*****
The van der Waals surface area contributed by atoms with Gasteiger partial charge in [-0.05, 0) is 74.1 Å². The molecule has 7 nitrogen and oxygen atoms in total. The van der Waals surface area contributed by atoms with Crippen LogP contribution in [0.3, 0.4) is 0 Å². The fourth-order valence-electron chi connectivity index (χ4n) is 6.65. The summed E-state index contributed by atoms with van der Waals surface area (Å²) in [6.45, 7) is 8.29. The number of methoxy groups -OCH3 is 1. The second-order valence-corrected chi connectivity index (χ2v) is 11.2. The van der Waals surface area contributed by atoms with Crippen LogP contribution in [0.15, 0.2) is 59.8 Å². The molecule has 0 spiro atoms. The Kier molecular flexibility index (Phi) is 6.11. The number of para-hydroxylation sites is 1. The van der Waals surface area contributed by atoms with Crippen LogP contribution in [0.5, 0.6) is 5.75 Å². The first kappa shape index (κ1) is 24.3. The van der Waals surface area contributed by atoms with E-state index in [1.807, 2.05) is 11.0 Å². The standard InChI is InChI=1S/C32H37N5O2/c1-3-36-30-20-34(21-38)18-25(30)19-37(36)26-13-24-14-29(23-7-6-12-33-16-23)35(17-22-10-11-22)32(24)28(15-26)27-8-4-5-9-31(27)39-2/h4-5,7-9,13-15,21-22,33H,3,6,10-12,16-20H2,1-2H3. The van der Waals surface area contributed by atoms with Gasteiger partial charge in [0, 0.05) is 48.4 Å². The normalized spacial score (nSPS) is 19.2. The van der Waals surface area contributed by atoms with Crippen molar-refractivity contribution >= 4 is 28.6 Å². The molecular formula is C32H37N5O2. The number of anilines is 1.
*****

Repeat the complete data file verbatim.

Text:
The van der Waals surface area contributed by atoms with Gasteiger partial charge in [-0.05, 0) is 74.1 Å². The molecule has 7 nitrogen and oxygen atoms in total. The van der Waals surface area contributed by atoms with Crippen LogP contribution in [0.3, 0.4) is 0 Å². The fourth-order valence-electron chi connectivity index (χ4n) is 6.65. The summed E-state index contributed by atoms with van der Waals surface area (Å²) in [6.45, 7) is 8.29. The number of methoxy groups -OCH3 is 1. The second-order valence-corrected chi connectivity index (χ2v) is 11.2. The van der Waals surface area contributed by atoms with Crippen LogP contribution in [0.15, 0.2) is 59.8 Å². The molecule has 0 spiro atoms. The Kier molecular flexibility index (Phi) is 6.11. The number of para-hydroxylation sites is 1. The van der Waals surface area contributed by atoms with Crippen LogP contribution in [0.5, 0.6) is 5.75 Å². The first kappa shape index (κ1) is 24.3. The van der Waals surface area contributed by atoms with E-state index in [1.807, 2.05) is 11.0 Å². The standard InChI is InChI=1S/C32H37N5O2/c1-3-36-30-20-34(21-38)18-25(30)19-37(36)26-13-24-14-29(23-7-6-12-33-16-23)35(17-22-10-11-22)32(24)28(15-26)27-8-4-5-9-31(27)39-2/h4-5,7-9,13-15,21-22,33H,3,6,10-12,16-20H2,1-2H3. The van der Waals surface area contributed by atoms with Gasteiger partial charge in [0, 0.05) is 48.4 Å². The normalized spacial score (nSPS) is 19.2. The van der Waals surface area contributed by atoms with Crippen molar-refractivity contribution >= 4 is 28.6 Å². The molecular formula is C32H37N5O2. The number of anilines is 1.